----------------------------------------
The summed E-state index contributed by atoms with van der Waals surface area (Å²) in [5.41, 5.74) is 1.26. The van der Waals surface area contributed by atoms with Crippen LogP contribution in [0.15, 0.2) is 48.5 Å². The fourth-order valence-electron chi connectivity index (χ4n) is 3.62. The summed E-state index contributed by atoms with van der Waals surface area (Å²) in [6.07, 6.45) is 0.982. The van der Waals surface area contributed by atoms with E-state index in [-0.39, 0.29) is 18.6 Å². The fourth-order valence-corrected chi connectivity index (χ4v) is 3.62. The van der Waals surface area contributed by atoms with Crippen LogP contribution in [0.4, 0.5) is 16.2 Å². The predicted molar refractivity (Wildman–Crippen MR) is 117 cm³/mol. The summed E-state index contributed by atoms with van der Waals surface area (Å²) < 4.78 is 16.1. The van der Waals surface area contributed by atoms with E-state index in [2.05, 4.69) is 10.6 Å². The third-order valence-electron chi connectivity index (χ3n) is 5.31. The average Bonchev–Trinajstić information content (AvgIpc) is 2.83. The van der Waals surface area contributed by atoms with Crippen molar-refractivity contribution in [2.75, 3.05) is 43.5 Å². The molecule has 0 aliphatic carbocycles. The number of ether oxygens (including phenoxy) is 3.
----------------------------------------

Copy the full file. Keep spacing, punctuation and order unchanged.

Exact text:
The summed E-state index contributed by atoms with van der Waals surface area (Å²) in [5.41, 5.74) is 1.26. The van der Waals surface area contributed by atoms with Crippen LogP contribution in [0.15, 0.2) is 48.5 Å². The fourth-order valence-electron chi connectivity index (χ4n) is 3.62. The summed E-state index contributed by atoms with van der Waals surface area (Å²) in [6.07, 6.45) is 0.982. The van der Waals surface area contributed by atoms with E-state index in [-0.39, 0.29) is 18.6 Å². The fourth-order valence-corrected chi connectivity index (χ4v) is 3.62. The van der Waals surface area contributed by atoms with Crippen LogP contribution in [0.4, 0.5) is 16.2 Å². The predicted molar refractivity (Wildman–Crippen MR) is 117 cm³/mol. The summed E-state index contributed by atoms with van der Waals surface area (Å²) < 4.78 is 16.1. The van der Waals surface area contributed by atoms with E-state index in [2.05, 4.69) is 10.6 Å². The third-order valence-electron chi connectivity index (χ3n) is 5.31. The average Bonchev–Trinajstić information content (AvgIpc) is 2.83. The van der Waals surface area contributed by atoms with Crippen molar-refractivity contribution in [2.75, 3.05) is 43.5 Å². The molecule has 0 aliphatic carbocycles. The number of ether oxygens (including phenoxy) is 3.